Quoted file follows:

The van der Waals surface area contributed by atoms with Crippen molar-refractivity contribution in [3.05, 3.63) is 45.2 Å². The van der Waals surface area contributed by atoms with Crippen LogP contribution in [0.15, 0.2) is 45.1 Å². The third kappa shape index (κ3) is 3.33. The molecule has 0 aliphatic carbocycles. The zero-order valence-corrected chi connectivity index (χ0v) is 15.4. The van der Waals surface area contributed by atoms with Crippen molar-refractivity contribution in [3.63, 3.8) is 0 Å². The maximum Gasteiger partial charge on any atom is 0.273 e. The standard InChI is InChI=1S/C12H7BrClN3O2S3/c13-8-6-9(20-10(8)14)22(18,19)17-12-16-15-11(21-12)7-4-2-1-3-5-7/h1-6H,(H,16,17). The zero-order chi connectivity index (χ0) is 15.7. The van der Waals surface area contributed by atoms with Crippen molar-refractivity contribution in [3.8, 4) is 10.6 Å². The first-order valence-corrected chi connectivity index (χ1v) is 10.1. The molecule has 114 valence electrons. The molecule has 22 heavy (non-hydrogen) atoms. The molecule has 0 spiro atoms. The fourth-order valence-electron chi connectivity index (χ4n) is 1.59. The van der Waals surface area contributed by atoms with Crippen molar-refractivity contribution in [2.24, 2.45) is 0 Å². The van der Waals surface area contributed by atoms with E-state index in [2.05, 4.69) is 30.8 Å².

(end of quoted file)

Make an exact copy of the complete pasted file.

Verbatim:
The van der Waals surface area contributed by atoms with Crippen molar-refractivity contribution in [3.05, 3.63) is 45.2 Å². The van der Waals surface area contributed by atoms with Crippen LogP contribution in [0.15, 0.2) is 45.1 Å². The third kappa shape index (κ3) is 3.33. The molecule has 0 aliphatic carbocycles. The zero-order valence-corrected chi connectivity index (χ0v) is 15.4. The van der Waals surface area contributed by atoms with Crippen molar-refractivity contribution in [3.63, 3.8) is 0 Å². The maximum Gasteiger partial charge on any atom is 0.273 e. The standard InChI is InChI=1S/C12H7BrClN3O2S3/c13-8-6-9(20-10(8)14)22(18,19)17-12-16-15-11(21-12)7-4-2-1-3-5-7/h1-6H,(H,16,17). The zero-order chi connectivity index (χ0) is 15.7. The van der Waals surface area contributed by atoms with Crippen molar-refractivity contribution in [3.8, 4) is 10.6 Å². The first-order valence-corrected chi connectivity index (χ1v) is 10.1. The molecule has 114 valence electrons. The molecule has 22 heavy (non-hydrogen) atoms. The molecule has 0 spiro atoms. The fourth-order valence-electron chi connectivity index (χ4n) is 1.59. The van der Waals surface area contributed by atoms with Crippen molar-refractivity contribution in [2.24, 2.45) is 0 Å². The van der Waals surface area contributed by atoms with E-state index in [2.05, 4.69) is 30.8 Å².